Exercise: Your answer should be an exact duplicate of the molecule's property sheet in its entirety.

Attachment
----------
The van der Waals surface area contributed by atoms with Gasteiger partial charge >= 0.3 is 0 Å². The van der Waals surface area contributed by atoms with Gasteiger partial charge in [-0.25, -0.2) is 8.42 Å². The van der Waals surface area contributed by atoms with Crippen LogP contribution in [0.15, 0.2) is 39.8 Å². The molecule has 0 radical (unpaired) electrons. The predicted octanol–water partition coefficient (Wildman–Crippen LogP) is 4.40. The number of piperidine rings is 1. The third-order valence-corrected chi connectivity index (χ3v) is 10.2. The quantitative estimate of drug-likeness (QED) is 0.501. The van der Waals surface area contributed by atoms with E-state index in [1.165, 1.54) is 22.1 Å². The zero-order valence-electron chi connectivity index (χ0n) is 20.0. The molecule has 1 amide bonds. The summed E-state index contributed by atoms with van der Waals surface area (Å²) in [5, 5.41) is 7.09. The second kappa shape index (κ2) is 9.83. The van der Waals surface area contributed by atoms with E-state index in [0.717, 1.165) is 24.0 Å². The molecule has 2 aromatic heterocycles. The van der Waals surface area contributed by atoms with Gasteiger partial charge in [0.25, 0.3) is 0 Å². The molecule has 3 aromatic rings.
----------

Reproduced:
The van der Waals surface area contributed by atoms with Gasteiger partial charge >= 0.3 is 0 Å². The van der Waals surface area contributed by atoms with Gasteiger partial charge in [-0.25, -0.2) is 8.42 Å². The van der Waals surface area contributed by atoms with Crippen LogP contribution in [0.15, 0.2) is 39.8 Å². The molecule has 0 radical (unpaired) electrons. The predicted octanol–water partition coefficient (Wildman–Crippen LogP) is 4.40. The number of piperidine rings is 1. The third-order valence-corrected chi connectivity index (χ3v) is 10.2. The quantitative estimate of drug-likeness (QED) is 0.501. The van der Waals surface area contributed by atoms with E-state index in [1.165, 1.54) is 22.1 Å². The zero-order valence-electron chi connectivity index (χ0n) is 20.0. The molecule has 1 amide bonds. The summed E-state index contributed by atoms with van der Waals surface area (Å²) in [5, 5.41) is 7.09. The second kappa shape index (κ2) is 9.83. The van der Waals surface area contributed by atoms with E-state index in [0.717, 1.165) is 24.0 Å². The molecule has 2 aromatic heterocycles. The van der Waals surface area contributed by atoms with Gasteiger partial charge in [0.25, 0.3) is 0 Å². The molecule has 3 aromatic rings.